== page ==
Until the very last drop of daylight … and then some.
You could smell dinner on the table from each of the houses
along your deep post pattern.
our moms would yell us inside,
and we’d beg or ignore for five more minutes.
we could run under just one more tight spiral
on that perfect patch between the power lines.
(Season 3, Episode 6)
On Friday nights, we’ve taken to watching old episodes of Murder, She Wrote.
As one does.
As an aside … happy belated 95th birthday to Dame Angela Lansbury. As an aside to the aside, I found Em the most awesome t-shirt in the universe to honor the occasion.
To give you just a taste of our recent bliss, last week we dialed up Season 3 Episode 5, and watched the sublime “Corned Beef and Carnage,” [how there isn’t a statue built to the person who came up with that title is a crime that should have merited its own two-part episode ending with a part-one cliffhanger, but I digress…]
… featuring a cast that would rival any Love Boat episode … Charles from MASH, Larry from Three’s Company, “The Man” from Chico and the Man, Kenickie from Grease, and the lovely Susan Anton (insert purring cat sound here).
After last week’s carnage, our expectations were highest-level-before-infinity as we curled into our comfy living room chairs to fire up episode 6 last night. It guest-starred Leslie Nielsen, playing David, an old-high school crush of Jessica’s, who was returning to Cabot Cove as a four-time-divorced smooth-talking debonair shyster, having hired a quartet of young scuba divers to plumb the depths of Cabot Cove in search of forgotten, sunken Pirate treasure.
As one does.
Oh, how high the piles of cocaine must have been in their weekly writer’s room?
Anyway, here’s where I need you to pay attention and weigh in …
… the episode opens with Angela chatting with Amos (Tom Bosley’s dim-witted sheriff character who Bosley inflects with the absolute worst Maine accent ever attempted) and good ole’ Seth (the town doctor whose relationship with Jessica always almost-but-never-quite teeters beyond the platonic), when David (Leslie Neilsen’s character) spies Angela, taps her on the shoulder, and …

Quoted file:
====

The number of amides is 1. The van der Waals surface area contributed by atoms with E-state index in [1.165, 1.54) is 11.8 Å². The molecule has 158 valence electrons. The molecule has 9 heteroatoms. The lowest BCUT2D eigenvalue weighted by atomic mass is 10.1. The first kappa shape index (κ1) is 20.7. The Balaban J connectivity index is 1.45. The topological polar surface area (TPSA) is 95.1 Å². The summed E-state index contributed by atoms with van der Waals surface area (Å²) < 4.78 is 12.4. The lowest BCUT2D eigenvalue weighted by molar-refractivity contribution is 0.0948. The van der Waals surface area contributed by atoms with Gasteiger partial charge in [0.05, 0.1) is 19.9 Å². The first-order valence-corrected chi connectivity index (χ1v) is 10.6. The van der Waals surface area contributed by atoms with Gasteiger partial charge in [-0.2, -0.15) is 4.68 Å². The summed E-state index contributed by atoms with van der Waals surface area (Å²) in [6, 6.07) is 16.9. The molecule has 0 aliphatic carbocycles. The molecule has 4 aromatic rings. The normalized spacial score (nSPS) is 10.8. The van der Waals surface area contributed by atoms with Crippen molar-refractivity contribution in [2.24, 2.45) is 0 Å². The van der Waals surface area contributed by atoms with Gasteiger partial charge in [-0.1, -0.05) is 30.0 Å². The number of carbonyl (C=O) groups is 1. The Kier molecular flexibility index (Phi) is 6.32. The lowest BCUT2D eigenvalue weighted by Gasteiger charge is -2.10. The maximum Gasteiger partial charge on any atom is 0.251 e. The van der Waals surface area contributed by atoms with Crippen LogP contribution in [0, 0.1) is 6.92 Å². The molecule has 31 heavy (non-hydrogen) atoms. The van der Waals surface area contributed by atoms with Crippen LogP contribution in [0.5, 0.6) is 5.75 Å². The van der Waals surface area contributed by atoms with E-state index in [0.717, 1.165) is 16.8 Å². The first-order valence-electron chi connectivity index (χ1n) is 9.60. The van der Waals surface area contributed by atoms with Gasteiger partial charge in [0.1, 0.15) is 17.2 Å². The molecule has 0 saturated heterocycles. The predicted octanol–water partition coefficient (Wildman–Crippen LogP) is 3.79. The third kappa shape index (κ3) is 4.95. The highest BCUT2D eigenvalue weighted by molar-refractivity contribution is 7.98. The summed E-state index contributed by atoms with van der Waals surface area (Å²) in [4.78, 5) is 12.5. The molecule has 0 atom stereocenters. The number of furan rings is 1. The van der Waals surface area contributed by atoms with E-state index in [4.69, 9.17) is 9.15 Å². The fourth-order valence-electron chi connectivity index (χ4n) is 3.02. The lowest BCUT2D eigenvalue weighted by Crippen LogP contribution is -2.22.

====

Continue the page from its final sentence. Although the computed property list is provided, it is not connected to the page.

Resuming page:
… gives her an impossibly-hard-to-watch full-mouth excruciatingly long kiss.
Out of nowhere. With no context.
For context (as if it even matters to the scene) … Jessica is a widower, who turned to mystery writing only after the sudden, unexpected death of her dear husband, Frank.
Needless to say Em and I were as taken aback as Seth and Amos.
In full disclosure, one of us may or may not have blurted out: “What the EFFFFFF is happening right now?”
No lie, we exchanged at least two rounds of astonished rejoinders by the time those suddenly carnal 50-somethings pulled away from each other.
It was then that we realized that, evidently, we care more about the character (not to mention Frank, her widower, who is probably still spinning in his fictitious grave) NOW than the writers did THEN. This is where we welcome your perspective to balance ours.
Knowing what you now know about the scene (also, if you want to appreciate the following question in its full context, we wholeheartedly encourage you to dial up Season 3, Episode 6, watch it beginning to end, and then return to the polling question. Better yet, start at Season 1, Episode 1, and work your way through the massive pile of dead bodies that Jessica amasses leading up to her randy street encounter with Lt. Frank Drebin.) …
… please weigh in the following. Thanks (as always) for the gift of your time and attention.
It was significant, though it was nothing fancy.
Actually, she made just about every detail significant, though none of it was fancy.
She let me take her to lunch today, just the two of us (since we went out to dinner as a family on Sunday). She got dressed up just a little bit. Wore the brown blouse that she knows I have always loved her in. Was ready a couple minutes early. She let me drive. Let me hold the door for her as she got in, and also as she got out. Took my arm as we negotiated the parking lot slush. Let me pick from the menu, even though she wasn’t interested in anything other than breadsticks and tea.